This is the first published dictionary of the critically endangered Squamish language, one of ten Coast Salish languages.
In presenting the case of Kaska, an endangered language in an Athapascan community in the Yukon, Barbra Meek asserts that language revitalization requires more than just linguistic rehabilitation; it demands a social transformation. The process must mend rips and tears in the social fabric of the language community that result from an enduring colonial history.
Using the intriguing stories and words of a Quechua-speaking woman named Luisa Cadena from the Pastaza Province of Ecuador, Janis B. Nuckolls reveals a complex language system in which ideophony, dialogue, and perspective are all at the core of cultural and grammatical communications among Amazonian Quechua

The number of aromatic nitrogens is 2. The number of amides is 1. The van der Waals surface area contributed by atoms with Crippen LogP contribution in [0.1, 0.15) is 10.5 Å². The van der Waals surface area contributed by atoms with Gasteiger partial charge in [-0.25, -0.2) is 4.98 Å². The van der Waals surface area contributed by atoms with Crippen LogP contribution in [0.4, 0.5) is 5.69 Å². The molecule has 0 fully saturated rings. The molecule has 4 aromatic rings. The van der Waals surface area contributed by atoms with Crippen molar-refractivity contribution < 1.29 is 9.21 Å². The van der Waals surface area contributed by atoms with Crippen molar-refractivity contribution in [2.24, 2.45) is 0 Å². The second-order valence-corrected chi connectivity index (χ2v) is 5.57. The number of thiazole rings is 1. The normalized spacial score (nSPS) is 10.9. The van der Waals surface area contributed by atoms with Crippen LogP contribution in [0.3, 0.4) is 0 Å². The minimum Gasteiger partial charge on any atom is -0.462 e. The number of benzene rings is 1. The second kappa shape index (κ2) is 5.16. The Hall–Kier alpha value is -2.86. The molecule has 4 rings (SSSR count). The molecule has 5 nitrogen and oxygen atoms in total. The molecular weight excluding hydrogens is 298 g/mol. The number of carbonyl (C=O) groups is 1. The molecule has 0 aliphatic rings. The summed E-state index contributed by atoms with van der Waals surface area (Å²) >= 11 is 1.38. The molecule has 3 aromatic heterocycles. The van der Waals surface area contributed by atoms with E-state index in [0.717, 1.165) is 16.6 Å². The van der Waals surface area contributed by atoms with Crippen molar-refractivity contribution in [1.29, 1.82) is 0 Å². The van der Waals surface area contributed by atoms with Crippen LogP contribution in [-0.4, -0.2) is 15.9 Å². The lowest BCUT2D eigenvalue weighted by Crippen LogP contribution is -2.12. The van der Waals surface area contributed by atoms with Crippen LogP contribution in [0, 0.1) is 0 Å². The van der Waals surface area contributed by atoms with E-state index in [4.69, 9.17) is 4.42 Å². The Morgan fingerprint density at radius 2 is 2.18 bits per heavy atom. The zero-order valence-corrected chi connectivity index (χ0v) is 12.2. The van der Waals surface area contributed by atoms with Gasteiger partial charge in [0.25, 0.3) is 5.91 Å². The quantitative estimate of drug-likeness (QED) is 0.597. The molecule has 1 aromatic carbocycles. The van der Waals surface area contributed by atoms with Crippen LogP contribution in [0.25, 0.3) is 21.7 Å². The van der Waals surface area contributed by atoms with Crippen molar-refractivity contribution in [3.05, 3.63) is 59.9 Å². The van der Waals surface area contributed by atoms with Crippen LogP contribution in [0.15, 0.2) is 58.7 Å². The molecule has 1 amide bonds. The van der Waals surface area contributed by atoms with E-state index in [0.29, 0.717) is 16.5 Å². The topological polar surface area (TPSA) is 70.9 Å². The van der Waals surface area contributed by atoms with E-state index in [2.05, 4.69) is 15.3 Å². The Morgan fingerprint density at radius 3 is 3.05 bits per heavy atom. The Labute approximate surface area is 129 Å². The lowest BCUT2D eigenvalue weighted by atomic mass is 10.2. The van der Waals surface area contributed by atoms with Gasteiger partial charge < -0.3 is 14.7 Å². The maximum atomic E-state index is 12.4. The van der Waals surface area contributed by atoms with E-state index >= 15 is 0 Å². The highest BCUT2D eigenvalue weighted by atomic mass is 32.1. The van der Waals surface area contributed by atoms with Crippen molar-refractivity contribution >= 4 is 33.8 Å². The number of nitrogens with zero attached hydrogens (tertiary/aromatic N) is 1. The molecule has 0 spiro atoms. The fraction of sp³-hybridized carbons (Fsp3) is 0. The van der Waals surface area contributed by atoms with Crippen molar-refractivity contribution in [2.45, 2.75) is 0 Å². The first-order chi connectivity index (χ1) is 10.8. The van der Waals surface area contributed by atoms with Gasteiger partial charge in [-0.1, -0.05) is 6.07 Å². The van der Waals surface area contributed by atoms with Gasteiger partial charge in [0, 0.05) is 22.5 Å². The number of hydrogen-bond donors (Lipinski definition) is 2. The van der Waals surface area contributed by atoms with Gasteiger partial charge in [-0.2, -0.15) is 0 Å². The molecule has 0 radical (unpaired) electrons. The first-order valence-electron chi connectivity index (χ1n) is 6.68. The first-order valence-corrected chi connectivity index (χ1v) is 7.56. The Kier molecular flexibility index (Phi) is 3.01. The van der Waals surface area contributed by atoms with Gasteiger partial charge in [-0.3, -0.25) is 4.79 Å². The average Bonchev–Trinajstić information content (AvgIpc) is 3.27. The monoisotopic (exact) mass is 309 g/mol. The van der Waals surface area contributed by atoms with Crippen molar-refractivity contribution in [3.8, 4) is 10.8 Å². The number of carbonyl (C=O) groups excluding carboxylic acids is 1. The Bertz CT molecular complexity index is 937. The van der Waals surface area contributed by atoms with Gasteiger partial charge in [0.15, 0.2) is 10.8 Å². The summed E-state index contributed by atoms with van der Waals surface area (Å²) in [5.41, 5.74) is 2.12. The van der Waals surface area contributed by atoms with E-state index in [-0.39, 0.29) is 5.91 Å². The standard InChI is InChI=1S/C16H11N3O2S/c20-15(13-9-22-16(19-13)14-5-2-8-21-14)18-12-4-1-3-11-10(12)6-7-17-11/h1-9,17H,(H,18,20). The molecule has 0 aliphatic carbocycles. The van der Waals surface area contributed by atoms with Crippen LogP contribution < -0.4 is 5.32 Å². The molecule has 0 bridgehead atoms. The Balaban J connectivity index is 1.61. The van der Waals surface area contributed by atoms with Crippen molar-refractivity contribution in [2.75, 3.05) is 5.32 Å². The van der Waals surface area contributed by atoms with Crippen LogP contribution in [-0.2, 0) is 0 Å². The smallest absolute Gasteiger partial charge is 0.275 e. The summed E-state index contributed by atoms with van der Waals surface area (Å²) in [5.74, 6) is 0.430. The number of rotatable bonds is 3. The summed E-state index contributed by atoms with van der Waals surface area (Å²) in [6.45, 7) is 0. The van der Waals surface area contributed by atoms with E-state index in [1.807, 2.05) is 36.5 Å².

Ethnographer and anthropologist Brigittine French mobilizes new critical-theoretical perspectives in linguistic anthropology, applying them to the politically-charged context of contemporary Guatemala. French shows, with useful examples, how constructions of language and collective identity are, in fact, strategies undertaken to serve the goals of institutions and social actors.
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